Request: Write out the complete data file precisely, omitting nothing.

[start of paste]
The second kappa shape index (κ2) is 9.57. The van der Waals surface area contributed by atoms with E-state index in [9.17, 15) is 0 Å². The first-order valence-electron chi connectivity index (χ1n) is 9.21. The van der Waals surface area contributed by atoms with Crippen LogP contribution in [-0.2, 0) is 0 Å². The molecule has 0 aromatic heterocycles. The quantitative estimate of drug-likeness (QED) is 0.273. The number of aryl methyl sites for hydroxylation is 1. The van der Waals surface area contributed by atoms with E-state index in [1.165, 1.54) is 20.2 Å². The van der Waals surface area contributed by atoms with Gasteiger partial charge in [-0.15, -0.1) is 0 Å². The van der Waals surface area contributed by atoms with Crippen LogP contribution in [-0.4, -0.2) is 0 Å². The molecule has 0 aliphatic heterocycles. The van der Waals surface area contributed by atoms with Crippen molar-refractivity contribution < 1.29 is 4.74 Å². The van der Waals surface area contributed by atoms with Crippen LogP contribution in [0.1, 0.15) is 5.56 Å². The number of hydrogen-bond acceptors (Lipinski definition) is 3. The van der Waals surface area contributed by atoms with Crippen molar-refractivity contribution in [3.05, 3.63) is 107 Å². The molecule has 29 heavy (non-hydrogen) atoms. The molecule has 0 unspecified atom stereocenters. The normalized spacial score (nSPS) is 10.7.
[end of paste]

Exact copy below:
The second kappa shape index (κ2) is 9.57. The van der Waals surface area contributed by atoms with E-state index in [9.17, 15) is 0 Å². The first-order valence-electron chi connectivity index (χ1n) is 9.21. The van der Waals surface area contributed by atoms with Crippen LogP contribution in [-0.2, 0) is 0 Å². The molecule has 0 aromatic heterocycles. The quantitative estimate of drug-likeness (QED) is 0.273. The number of aryl methyl sites for hydroxylation is 1. The van der Waals surface area contributed by atoms with E-state index in [1.165, 1.54) is 20.2 Å². The van der Waals surface area contributed by atoms with Gasteiger partial charge in [-0.15, -0.1) is 0 Å². The van der Waals surface area contributed by atoms with Crippen LogP contribution in [-0.4, -0.2) is 0 Å². The molecule has 0 aliphatic heterocycles. The van der Waals surface area contributed by atoms with Crippen molar-refractivity contribution < 1.29 is 4.74 Å². The van der Waals surface area contributed by atoms with Crippen LogP contribution in [0.1, 0.15) is 5.56 Å². The number of hydrogen-bond acceptors (Lipinski definition) is 3. The van der Waals surface area contributed by atoms with Crippen molar-refractivity contribution in [3.05, 3.63) is 107 Å². The molecule has 29 heavy (non-hydrogen) atoms. The molecule has 0 unspecified atom stereocenters. The normalized spacial score (nSPS) is 10.7.